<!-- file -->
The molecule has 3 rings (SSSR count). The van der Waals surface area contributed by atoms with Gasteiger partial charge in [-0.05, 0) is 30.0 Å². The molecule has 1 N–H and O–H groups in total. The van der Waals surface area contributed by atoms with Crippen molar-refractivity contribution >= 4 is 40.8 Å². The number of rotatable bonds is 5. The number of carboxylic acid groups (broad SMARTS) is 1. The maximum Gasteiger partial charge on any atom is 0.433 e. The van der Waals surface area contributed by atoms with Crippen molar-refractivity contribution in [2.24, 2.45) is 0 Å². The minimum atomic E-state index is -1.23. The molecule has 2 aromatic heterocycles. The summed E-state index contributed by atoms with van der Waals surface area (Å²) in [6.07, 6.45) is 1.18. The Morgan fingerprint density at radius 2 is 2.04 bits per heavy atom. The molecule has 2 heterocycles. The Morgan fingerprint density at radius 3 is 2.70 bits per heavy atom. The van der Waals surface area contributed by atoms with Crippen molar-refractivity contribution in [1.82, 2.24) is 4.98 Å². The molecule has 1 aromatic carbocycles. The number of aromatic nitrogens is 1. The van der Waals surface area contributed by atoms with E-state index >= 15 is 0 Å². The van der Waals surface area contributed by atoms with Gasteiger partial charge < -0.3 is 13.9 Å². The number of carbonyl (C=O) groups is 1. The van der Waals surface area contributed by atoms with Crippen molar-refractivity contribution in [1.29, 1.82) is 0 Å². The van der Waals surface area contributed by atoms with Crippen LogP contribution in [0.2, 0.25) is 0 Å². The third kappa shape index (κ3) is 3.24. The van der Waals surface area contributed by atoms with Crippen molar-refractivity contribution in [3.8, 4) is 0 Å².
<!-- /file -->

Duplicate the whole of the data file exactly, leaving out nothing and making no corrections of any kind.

The molecule has 3 rings (SSSR count). The van der Waals surface area contributed by atoms with Gasteiger partial charge in [-0.05, 0) is 30.0 Å². The molecule has 1 N–H and O–H groups in total. The van der Waals surface area contributed by atoms with Crippen molar-refractivity contribution >= 4 is 40.8 Å². The number of rotatable bonds is 5. The number of carboxylic acid groups (broad SMARTS) is 1. The maximum Gasteiger partial charge on any atom is 0.433 e. The van der Waals surface area contributed by atoms with Crippen molar-refractivity contribution in [2.24, 2.45) is 0 Å². The minimum atomic E-state index is -1.23. The molecule has 2 aromatic heterocycles. The summed E-state index contributed by atoms with van der Waals surface area (Å²) in [6.07, 6.45) is 1.18. The Morgan fingerprint density at radius 2 is 2.04 bits per heavy atom. The molecule has 2 heterocycles. The Morgan fingerprint density at radius 3 is 2.70 bits per heavy atom. The van der Waals surface area contributed by atoms with Crippen molar-refractivity contribution in [1.82, 2.24) is 4.98 Å². The molecule has 1 aromatic carbocycles. The number of aromatic nitrogens is 1. The van der Waals surface area contributed by atoms with E-state index >= 15 is 0 Å². The van der Waals surface area contributed by atoms with Gasteiger partial charge < -0.3 is 13.9 Å². The number of carbonyl (C=O) groups is 1. The van der Waals surface area contributed by atoms with Crippen molar-refractivity contribution in [1.29, 1.82) is 0 Å². The van der Waals surface area contributed by atoms with Crippen LogP contribution in [0.2, 0.25) is 0 Å². The third kappa shape index (κ3) is 3.24. The van der Waals surface area contributed by atoms with Crippen molar-refractivity contribution in [3.8, 4) is 0 Å².